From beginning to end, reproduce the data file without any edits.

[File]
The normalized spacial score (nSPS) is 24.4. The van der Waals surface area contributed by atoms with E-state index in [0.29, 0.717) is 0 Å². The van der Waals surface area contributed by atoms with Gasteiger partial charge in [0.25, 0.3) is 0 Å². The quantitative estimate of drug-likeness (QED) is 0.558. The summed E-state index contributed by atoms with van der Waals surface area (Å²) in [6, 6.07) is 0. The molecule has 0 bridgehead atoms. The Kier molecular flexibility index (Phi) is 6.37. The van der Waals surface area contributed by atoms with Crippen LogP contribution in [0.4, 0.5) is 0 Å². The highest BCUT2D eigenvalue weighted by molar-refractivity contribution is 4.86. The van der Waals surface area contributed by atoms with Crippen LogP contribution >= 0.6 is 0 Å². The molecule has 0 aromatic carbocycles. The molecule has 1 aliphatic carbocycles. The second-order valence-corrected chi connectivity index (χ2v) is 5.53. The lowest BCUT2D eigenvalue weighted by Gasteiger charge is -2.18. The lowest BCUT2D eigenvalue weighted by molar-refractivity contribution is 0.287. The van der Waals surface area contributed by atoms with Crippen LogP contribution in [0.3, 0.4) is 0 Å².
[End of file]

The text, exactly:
The normalized spacial score (nSPS) is 24.4. The van der Waals surface area contributed by atoms with E-state index in [0.29, 0.717) is 0 Å². The van der Waals surface area contributed by atoms with Gasteiger partial charge in [0.25, 0.3) is 0 Å². The quantitative estimate of drug-likeness (QED) is 0.558. The summed E-state index contributed by atoms with van der Waals surface area (Å²) in [6, 6.07) is 0. The molecule has 0 bridgehead atoms. The Kier molecular flexibility index (Phi) is 6.37. The van der Waals surface area contributed by atoms with Crippen LogP contribution in [0.4, 0.5) is 0 Å². The highest BCUT2D eigenvalue weighted by molar-refractivity contribution is 4.86. The van der Waals surface area contributed by atoms with Crippen LogP contribution >= 0.6 is 0 Å². The molecule has 0 aromatic carbocycles. The molecule has 1 aliphatic carbocycles. The second-order valence-corrected chi connectivity index (χ2v) is 5.53. The lowest BCUT2D eigenvalue weighted by Gasteiger charge is -2.18. The lowest BCUT2D eigenvalue weighted by molar-refractivity contribution is 0.287. The van der Waals surface area contributed by atoms with Crippen LogP contribution in [0.3, 0.4) is 0 Å².